This Dusty Earth: Witchcraft in the City

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Why Do I Kneel and Bow at My Altar?

Blessed be thy knees, that kneel at the sacred altar.

-from the Five Fold Blessing

Frequently, when I read Pagan writing, I find an aversion to practices like kneeling before altars or bowing to deities. The desire not to engage in submissive gestures is often tied to a dislike of the word "worship," and with good reason--many of us come from religions in which we're expected to give up our free will for the benefit of a distant, invisible god, and many Pagan traditions emphasize fostering the divinity within practitioners, rather than grasping for it without. (Hey, someone should write that into some kind of Charge or something.)

So why, then, is kneeling and bowing such an integral part of my own practice?

The short answer is that it feels viscerally good. There's something archetypal in kneeling before my altar each night; when I perform that physical action--when my practice is deeply embodied--I feel like I'm truly stepping into the role of a priestess. It connects me, if not to literal spiritual ancestors, to an image that's solidly embedded within our cultural psyche.

If I had to explain the practice rationally, though, I might talk about my experiences within Buddhism. Before I moved to LA, I belonged to a wonderful Vipassana meditation group that held occasional retreats. It was standard for the teacher and students to bow to each other at the end of weekly sits, but the first time I went to a retreat, the teacher gave us an interesting instruction: we were to bow to the meditation hall upon leaving and entering. Funny--there was no deity in the hall. There was a little Buddha statue on the altar, but no one ever called much attention to it. When there were people in the hall, we seemed to be bowing to our fellow meditators, and when there weren't, we seemed to be bowing to an empty room.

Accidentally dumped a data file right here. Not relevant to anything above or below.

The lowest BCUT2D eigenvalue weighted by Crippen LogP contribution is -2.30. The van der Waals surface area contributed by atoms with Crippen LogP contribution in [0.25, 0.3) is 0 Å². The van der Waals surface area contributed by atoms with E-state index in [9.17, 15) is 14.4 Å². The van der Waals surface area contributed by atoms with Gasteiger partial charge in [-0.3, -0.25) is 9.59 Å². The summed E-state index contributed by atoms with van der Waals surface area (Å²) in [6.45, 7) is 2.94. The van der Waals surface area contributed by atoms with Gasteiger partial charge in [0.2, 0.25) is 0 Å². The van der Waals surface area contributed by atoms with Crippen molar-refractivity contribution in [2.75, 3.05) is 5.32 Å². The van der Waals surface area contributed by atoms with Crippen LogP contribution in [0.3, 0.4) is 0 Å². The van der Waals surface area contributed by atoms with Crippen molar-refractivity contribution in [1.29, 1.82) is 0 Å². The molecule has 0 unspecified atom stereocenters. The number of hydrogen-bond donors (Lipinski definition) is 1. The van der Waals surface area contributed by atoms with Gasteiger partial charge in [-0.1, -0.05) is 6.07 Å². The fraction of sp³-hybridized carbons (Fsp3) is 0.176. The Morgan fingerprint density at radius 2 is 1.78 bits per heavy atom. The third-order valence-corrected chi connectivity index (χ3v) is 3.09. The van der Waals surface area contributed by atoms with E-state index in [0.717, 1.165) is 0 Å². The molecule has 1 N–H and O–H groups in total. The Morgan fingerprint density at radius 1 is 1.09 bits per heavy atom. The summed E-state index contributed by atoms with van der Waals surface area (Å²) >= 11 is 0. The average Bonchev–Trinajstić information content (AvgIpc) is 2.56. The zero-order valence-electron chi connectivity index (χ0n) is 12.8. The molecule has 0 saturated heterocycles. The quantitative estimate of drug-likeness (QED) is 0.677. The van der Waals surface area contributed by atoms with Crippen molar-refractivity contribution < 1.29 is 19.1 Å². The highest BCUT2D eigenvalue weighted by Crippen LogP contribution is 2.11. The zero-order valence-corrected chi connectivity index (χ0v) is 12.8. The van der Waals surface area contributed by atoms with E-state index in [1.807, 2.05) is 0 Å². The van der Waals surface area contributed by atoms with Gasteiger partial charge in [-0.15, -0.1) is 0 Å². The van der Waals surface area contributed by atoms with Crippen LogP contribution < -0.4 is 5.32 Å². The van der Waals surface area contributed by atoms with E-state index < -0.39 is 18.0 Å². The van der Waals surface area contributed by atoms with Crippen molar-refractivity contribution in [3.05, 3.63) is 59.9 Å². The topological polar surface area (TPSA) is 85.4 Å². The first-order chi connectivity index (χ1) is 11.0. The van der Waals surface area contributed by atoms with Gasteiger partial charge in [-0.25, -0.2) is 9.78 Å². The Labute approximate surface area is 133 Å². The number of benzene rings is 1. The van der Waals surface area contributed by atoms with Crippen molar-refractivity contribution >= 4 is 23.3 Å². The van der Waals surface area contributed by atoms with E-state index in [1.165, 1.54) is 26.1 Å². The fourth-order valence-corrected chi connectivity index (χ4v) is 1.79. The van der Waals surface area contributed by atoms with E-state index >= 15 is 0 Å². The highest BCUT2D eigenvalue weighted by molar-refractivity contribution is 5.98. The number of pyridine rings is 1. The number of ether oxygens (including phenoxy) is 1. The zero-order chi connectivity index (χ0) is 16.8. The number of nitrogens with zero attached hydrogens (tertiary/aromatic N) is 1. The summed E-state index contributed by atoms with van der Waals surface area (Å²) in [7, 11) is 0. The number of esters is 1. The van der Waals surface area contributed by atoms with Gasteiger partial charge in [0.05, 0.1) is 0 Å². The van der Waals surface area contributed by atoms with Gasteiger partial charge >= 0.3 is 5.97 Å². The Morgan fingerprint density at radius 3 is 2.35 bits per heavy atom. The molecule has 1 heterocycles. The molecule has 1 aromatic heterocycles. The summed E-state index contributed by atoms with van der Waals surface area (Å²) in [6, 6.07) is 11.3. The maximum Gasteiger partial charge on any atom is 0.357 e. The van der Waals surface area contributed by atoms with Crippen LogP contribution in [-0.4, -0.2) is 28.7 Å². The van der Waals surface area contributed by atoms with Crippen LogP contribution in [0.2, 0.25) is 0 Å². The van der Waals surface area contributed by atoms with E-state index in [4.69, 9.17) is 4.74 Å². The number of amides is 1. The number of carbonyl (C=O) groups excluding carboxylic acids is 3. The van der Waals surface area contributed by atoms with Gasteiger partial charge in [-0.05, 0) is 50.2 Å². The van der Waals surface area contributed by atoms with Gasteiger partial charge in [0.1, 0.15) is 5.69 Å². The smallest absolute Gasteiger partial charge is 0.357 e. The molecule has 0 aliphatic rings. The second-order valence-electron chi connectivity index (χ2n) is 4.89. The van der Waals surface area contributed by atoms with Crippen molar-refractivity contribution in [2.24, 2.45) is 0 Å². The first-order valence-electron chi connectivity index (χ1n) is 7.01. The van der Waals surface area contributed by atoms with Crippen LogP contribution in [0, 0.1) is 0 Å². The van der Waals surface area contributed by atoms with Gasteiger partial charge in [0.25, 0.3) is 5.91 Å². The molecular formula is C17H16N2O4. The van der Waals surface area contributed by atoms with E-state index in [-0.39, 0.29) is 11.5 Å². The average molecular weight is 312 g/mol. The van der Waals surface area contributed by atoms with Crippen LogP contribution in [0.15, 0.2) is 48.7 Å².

And that was the point, the teacher said. You're not bowing to prostrate yourself before the Buddha. You're bowing to your own practice. You're bowing to the sacred space where meditation happens. You're bowing to your fellow spiritual seekers. You're bowing not to foster self-effacement and submission, but to nurture reverence and gratitude and love.

When he said that, I thought back to the semester I'd spent in Japan back in college. Bowing was a mutual act. Hello! a bow said. You're here, I see you, and I respect you. (At least, that was my outsider's understanding of the custom.)

So at both of the retreats I attended, I dutifully bowed to the meditation hall. And I found that the action stirred something deep and joyful in me. Hello! You're here, I see you, and I respect you.

Nowadays, I still end all of my silent meditation sessions with a bow, no matter happens to be in front of me. And when I bow to my deities and allies and magical tools, I feel that same reciprocity--a feeling of two sparks of the divine recognizing each other.

When I kneel and bow to the Divine, the Divine kneels and bows back.

But bowing and kneeling aren't for everyone, of course. And it's nice to mix things up! My practice takes on different flavors when I kneel or stand, bow or blow a kiss.

Reader, consider this post my virtual bow to you. Hello! You're here, I see you, and I love you.

Hey! Follow my Facebook page and my beautiful writing will show up in your feed! Super neato.

Image credit: "Shintō prayer" by Kalandrakas (カランドラカス) from Kanagawa, Japan - Cropped from Licensed under CC BY 2.0 via Commons -

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Asa is a sliding-scale tarot reader, intuitive, and witch blending pellar craft with animism and earth-based Judaism. Instagram: @theRedTailWitch


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